Fareed Zakaria explains the concept of illiberal democracy in his book The Future of Freedom:
Illiberal Democracy at Home and Abroad (2001). Liberty and democracy may go together in the
West, he says, but they are not necessarily connected. Indeed, the curtailment of liberties may be
popular and have the support of the majority of voters. He argues that, "democracy is flourishing;
liberty is not." Reading Zakaria's argument brings to mind the old nineteenth-century liberal fear
of a tyrannical majority and the subsequent intellectual effort to cordon off individual freedom
from majority opinion and decision-making. Democracy is fragile, its self-regulating mechanism
is often sluggish, and it is highly vulnerable to breakdown during the lag between repressive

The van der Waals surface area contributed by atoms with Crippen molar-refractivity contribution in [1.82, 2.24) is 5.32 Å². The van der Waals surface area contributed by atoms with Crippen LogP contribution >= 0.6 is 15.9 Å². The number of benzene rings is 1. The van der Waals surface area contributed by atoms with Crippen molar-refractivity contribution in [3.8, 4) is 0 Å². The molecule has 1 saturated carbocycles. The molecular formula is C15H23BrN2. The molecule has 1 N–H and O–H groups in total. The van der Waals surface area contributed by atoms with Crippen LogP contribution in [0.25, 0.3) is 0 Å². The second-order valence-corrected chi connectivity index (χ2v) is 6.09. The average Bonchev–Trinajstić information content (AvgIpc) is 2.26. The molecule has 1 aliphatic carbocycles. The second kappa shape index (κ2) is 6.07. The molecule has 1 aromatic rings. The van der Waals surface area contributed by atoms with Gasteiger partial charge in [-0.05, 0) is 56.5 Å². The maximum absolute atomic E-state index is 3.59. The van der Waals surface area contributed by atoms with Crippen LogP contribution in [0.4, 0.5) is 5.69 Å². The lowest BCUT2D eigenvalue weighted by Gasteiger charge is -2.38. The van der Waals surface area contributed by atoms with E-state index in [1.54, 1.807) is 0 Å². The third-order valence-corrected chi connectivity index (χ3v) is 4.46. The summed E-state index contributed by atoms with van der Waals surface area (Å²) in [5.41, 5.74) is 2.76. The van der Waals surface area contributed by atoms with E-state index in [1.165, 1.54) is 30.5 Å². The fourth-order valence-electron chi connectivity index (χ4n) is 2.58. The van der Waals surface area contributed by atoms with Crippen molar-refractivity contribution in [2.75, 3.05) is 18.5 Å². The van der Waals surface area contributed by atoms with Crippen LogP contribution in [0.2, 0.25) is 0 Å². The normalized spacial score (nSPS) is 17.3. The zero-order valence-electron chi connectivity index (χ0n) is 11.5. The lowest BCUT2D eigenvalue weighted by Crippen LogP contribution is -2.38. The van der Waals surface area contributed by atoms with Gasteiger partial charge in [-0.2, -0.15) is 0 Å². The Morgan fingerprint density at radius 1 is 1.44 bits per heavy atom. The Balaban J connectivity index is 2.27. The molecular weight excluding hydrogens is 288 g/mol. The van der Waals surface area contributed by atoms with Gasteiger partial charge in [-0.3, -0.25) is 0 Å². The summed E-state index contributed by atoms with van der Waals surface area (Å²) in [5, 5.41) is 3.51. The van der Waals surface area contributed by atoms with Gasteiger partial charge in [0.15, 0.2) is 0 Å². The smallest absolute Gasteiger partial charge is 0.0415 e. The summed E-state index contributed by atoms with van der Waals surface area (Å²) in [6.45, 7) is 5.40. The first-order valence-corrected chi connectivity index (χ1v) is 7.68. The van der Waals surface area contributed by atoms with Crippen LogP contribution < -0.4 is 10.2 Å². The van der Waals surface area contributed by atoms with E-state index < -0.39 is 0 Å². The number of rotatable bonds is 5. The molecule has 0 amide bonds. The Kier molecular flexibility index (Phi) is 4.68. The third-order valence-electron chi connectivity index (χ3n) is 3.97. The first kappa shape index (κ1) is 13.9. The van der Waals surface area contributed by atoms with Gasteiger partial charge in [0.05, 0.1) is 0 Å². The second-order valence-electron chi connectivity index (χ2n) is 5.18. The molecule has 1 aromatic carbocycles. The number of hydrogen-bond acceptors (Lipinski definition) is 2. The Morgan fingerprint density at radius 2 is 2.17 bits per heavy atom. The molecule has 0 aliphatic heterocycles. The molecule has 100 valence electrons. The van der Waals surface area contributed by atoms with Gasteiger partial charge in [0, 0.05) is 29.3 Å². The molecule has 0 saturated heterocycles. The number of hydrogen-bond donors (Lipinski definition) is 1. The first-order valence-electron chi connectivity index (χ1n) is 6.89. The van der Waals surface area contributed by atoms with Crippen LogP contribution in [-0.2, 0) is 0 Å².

action and an effective critical response. Zakaria argues that Russia is democratic but also
illiberal, pointing to Putin's "superpresidency" and restrictions on the media.

Let us see how well Zakaria's concept applies in the light of recent events in Russia. How is it
that a constitution that provides for the separation and division of power and enumerates
fundamental rights does not protect liberty? The 1993 constitution of the Russian Federation is a
mixed or hybrid presidential-parliamentary constitution, similar to the French constitution (also
drafted in an atmosphere of coup and crisis). There is a dual executive with a directly elected
president, who has to achieve 50 percent of the vote in one or two rounds of voting as necessary,
and a prime minister.